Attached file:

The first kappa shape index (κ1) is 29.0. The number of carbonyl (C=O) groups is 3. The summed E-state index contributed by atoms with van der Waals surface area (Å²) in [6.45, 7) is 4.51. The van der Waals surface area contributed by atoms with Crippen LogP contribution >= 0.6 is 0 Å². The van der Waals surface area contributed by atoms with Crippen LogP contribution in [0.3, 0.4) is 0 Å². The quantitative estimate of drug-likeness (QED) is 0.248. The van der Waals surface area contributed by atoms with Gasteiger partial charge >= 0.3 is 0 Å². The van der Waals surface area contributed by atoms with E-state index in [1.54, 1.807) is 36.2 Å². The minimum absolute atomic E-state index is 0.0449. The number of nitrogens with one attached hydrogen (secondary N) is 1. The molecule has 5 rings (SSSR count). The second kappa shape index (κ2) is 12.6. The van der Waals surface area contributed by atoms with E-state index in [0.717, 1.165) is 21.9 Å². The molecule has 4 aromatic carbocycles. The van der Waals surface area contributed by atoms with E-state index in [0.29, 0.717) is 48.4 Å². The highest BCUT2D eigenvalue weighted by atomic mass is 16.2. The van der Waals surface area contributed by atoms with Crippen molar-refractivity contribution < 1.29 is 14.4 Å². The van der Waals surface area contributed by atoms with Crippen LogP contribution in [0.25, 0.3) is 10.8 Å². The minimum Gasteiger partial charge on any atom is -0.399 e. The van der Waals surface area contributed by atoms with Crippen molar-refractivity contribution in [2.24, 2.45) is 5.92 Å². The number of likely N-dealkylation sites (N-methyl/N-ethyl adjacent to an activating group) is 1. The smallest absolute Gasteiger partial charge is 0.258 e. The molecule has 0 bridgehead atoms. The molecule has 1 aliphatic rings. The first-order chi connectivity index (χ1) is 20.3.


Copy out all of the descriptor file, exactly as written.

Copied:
The first kappa shape index (κ1) is 29.0. The number of carbonyl (C=O) groups is 3. The summed E-state index contributed by atoms with van der Waals surface area (Å²) in [6.45, 7) is 4.51. The van der Waals surface area contributed by atoms with Crippen LogP contribution >= 0.6 is 0 Å². The van der Waals surface area contributed by atoms with Crippen LogP contribution in [0.3, 0.4) is 0 Å². The quantitative estimate of drug-likeness (QED) is 0.248. The van der Waals surface area contributed by atoms with Gasteiger partial charge >= 0.3 is 0 Å². The van der Waals surface area contributed by atoms with E-state index in [1.54, 1.807) is 36.2 Å². The minimum absolute atomic E-state index is 0.0449. The number of nitrogens with one attached hydrogen (secondary N) is 1. The molecule has 5 rings (SSSR count). The second kappa shape index (κ2) is 12.6. The van der Waals surface area contributed by atoms with E-state index in [0.717, 1.165) is 21.9 Å². The molecule has 4 aromatic carbocycles. The van der Waals surface area contributed by atoms with E-state index in [0.29, 0.717) is 48.4 Å². The highest BCUT2D eigenvalue weighted by atomic mass is 16.2. The van der Waals surface area contributed by atoms with Crippen molar-refractivity contribution < 1.29 is 14.4 Å². The van der Waals surface area contributed by atoms with Crippen LogP contribution in [0.25, 0.3) is 10.8 Å². The minimum Gasteiger partial charge on any atom is -0.399 e. The van der Waals surface area contributed by atoms with Crippen molar-refractivity contribution in [2.24, 2.45) is 5.92 Å². The number of likely N-dealkylation sites (N-methyl/N-ethyl adjacent to an activating group) is 1. The smallest absolute Gasteiger partial charge is 0.258 e. The molecule has 0 bridgehead atoms. The molecule has 1 aliphatic rings. The first-order chi connectivity index (χ1) is 20.3.